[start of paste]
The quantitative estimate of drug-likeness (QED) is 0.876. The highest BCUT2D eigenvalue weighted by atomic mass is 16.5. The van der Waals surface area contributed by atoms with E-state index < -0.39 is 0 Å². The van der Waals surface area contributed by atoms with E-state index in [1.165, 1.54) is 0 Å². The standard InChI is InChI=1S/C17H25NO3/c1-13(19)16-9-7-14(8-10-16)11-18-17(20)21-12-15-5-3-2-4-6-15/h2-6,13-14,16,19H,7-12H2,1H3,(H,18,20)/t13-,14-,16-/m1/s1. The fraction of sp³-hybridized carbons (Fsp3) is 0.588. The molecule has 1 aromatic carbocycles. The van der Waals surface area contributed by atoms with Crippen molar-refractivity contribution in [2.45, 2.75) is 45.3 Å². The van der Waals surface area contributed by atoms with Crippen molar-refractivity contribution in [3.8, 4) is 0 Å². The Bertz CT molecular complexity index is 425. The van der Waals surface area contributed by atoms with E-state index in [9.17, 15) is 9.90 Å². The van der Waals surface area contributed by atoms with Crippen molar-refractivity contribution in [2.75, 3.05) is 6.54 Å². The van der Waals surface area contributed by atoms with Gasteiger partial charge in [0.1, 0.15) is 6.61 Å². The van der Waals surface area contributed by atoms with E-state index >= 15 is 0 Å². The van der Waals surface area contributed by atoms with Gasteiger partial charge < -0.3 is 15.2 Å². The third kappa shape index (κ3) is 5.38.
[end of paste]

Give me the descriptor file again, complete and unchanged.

The quantitative estimate of drug-likeness (QED) is 0.876. The highest BCUT2D eigenvalue weighted by atomic mass is 16.5. The van der Waals surface area contributed by atoms with E-state index < -0.39 is 0 Å². The van der Waals surface area contributed by atoms with E-state index in [1.165, 1.54) is 0 Å². The standard InChI is InChI=1S/C17H25NO3/c1-13(19)16-9-7-14(8-10-16)11-18-17(20)21-12-15-5-3-2-4-6-15/h2-6,13-14,16,19H,7-12H2,1H3,(H,18,20)/t13-,14-,16-/m1/s1. The fraction of sp³-hybridized carbons (Fsp3) is 0.588. The molecule has 1 aromatic carbocycles. The van der Waals surface area contributed by atoms with Crippen molar-refractivity contribution in [2.45, 2.75) is 45.3 Å². The van der Waals surface area contributed by atoms with Crippen molar-refractivity contribution in [3.8, 4) is 0 Å². The Bertz CT molecular complexity index is 425. The van der Waals surface area contributed by atoms with E-state index in [9.17, 15) is 9.90 Å². The van der Waals surface area contributed by atoms with Crippen molar-refractivity contribution in [2.75, 3.05) is 6.54 Å². The van der Waals surface area contributed by atoms with Gasteiger partial charge in [0.1, 0.15) is 6.61 Å². The van der Waals surface area contributed by atoms with E-state index >= 15 is 0 Å². The van der Waals surface area contributed by atoms with Gasteiger partial charge < -0.3 is 15.2 Å². The third kappa shape index (κ3) is 5.38.